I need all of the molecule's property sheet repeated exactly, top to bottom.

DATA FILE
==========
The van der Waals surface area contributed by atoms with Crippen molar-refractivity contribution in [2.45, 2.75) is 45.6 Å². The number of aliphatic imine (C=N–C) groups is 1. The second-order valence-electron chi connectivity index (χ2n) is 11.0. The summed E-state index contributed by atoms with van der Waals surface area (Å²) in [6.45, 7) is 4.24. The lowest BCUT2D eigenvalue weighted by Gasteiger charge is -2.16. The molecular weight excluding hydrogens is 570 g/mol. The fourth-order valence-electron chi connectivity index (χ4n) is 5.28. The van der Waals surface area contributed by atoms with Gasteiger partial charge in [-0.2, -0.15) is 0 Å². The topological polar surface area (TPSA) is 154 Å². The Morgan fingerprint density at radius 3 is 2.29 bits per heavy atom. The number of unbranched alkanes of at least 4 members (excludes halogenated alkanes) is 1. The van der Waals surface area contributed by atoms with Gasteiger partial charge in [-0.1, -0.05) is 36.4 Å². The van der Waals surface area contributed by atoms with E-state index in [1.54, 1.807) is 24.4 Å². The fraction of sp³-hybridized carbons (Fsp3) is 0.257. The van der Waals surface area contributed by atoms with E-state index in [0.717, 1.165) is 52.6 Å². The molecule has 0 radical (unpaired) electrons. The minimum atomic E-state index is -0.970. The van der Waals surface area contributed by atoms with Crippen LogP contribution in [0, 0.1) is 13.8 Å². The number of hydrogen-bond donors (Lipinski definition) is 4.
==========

The van der Waals surface area contributed by atoms with Crippen molar-refractivity contribution in [2.45, 2.75) is 45.6 Å². The number of aliphatic imine (C=N–C) groups is 1. The second-order valence-electron chi connectivity index (χ2n) is 11.0. The summed E-state index contributed by atoms with van der Waals surface area (Å²) in [6.45, 7) is 4.24. The lowest BCUT2D eigenvalue weighted by Gasteiger charge is -2.16. The molecular weight excluding hydrogens is 570 g/mol. The fourth-order valence-electron chi connectivity index (χ4n) is 5.28. The van der Waals surface area contributed by atoms with Gasteiger partial charge in [-0.2, -0.15) is 0 Å². The topological polar surface area (TPSA) is 154 Å². The Morgan fingerprint density at radius 3 is 2.29 bits per heavy atom. The number of unbranched alkanes of at least 4 members (excludes halogenated alkanes) is 1. The van der Waals surface area contributed by atoms with Gasteiger partial charge in [-0.1, -0.05) is 36.4 Å². The van der Waals surface area contributed by atoms with E-state index in [1.54, 1.807) is 24.4 Å². The fraction of sp³-hybridized carbons (Fsp3) is 0.257. The van der Waals surface area contributed by atoms with E-state index in [0.717, 1.165) is 52.6 Å². The molecule has 0 radical (unpaired) electrons. The minimum atomic E-state index is -0.970. The van der Waals surface area contributed by atoms with Crippen LogP contribution in [0, 0.1) is 13.8 Å². The number of hydrogen-bond donors (Lipinski definition) is 4.